I hear ya… I also use Apidra. Though it does not start working faster for me, as it does for many, it does tail off a lot quicker than Novolog or Humalog. I can’t use Humalog, due to a sensitivity (allergy?). Novolog’s longer tail is the only problem I have with it, and in fact, I find it irritates my skin the least, by far. Also, with Apidra, I have to watch the tubing a little closer than Novolog, as it tends to crystallize more easily than the other two analogs and is more sensitive to heat.

My experience of Apidra is pretty similar. A shorter tail than Humalog or Novorapid. I used it for about 2 years on MDI and then my first 6 years on a pump. I did have a lot of problems with my sites degrading after as little as a day and a half. I now use Humalog which will reliably give me 2 days out of a site. There is some data to show that the problem is due to denaturation in the cannula (rather than the tubing). Apidra is much more easily destabilized by local changes in pH caused by carbon dioxide at the site.

1 Like

Never been on a pump but am on MDI and have used both needles and pens and still use a needle every so often, but after using a pen for even a short time I find it annoying to have to use a syringe. The pen is just so convenient to carry and to use that I know that other than occasional use I will never go back to syringes for everyday use. I can carry all my daily supplies in my shirt pocket including my bg tester and strips. No way could I do that while using syringes. I was DX in 2006 so all I have ever used have been the newer insulins, although I have experience with the older insulin I’ve never personally used them on my self. I use Lantis and Humolog and figuring the peak on Humolog even if I stack it is pretty easy.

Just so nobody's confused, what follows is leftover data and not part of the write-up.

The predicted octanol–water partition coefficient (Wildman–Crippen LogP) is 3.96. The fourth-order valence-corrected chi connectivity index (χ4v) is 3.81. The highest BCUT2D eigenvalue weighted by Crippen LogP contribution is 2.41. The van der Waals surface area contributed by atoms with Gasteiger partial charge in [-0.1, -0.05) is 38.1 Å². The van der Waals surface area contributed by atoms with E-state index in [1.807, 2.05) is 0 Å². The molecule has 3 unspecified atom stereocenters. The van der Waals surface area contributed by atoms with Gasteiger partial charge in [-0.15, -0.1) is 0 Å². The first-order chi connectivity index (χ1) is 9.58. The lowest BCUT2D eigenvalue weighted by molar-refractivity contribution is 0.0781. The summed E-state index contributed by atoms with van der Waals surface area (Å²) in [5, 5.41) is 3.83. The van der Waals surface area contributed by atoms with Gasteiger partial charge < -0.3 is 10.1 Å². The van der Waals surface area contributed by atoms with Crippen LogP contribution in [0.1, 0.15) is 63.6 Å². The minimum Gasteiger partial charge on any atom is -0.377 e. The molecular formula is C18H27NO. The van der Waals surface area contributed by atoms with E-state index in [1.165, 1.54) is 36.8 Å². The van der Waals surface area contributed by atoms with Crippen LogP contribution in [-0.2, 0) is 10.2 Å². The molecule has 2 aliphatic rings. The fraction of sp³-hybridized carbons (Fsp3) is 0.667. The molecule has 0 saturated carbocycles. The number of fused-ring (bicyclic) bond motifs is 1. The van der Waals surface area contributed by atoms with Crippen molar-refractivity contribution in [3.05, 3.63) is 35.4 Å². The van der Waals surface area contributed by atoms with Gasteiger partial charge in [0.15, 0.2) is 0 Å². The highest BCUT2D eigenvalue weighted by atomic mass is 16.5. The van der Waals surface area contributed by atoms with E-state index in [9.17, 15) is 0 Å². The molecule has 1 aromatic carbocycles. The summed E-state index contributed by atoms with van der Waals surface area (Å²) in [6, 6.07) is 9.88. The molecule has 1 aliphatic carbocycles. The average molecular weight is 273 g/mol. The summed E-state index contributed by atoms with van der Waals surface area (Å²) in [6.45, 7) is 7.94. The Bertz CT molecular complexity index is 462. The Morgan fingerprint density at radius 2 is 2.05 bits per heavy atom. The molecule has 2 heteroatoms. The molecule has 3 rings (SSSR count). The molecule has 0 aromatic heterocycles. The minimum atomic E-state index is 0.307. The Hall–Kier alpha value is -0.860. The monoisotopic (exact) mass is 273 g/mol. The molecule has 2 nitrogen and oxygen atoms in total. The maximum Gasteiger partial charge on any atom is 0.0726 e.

i was, on Apidra,made my blood sugar go to high, but novolog works fine for me,.

Eric, I don’t mean to nitpick, but technically Apidra didn’t actually make your blood sugar go high. It may have not been effective in lowering your blood sugar, but it didn’t actually increase your blood glucose level.

Regardless, I’m very happy to hear that Novolog is working out well for you!

1 Like

i don’t know, what was wrong, with it, it just did not, want to come, down, i find out with, Novolog it will stay, where i want it to,. & nitpick, never,.

@erice what you’re describing with the highs is not that unusual when making the switch to Apidra. My daughter’s endo warned us that we might battle highs for several days while her body adjusted to it. We switched on a Friday & by Sunday I couldn’t stand it anymore. We waited a few weeks & tried again & still fought highs for the first week. Once she adjusted, Apidra was a much better fit for her. Later, I found other users who had the same issues.

all, i know is, i’m better off, on my Novolog, & after 3 days & nights, i gave up on Apidra, with Novolog i can sleep, my highs, are much better now on Novolog,.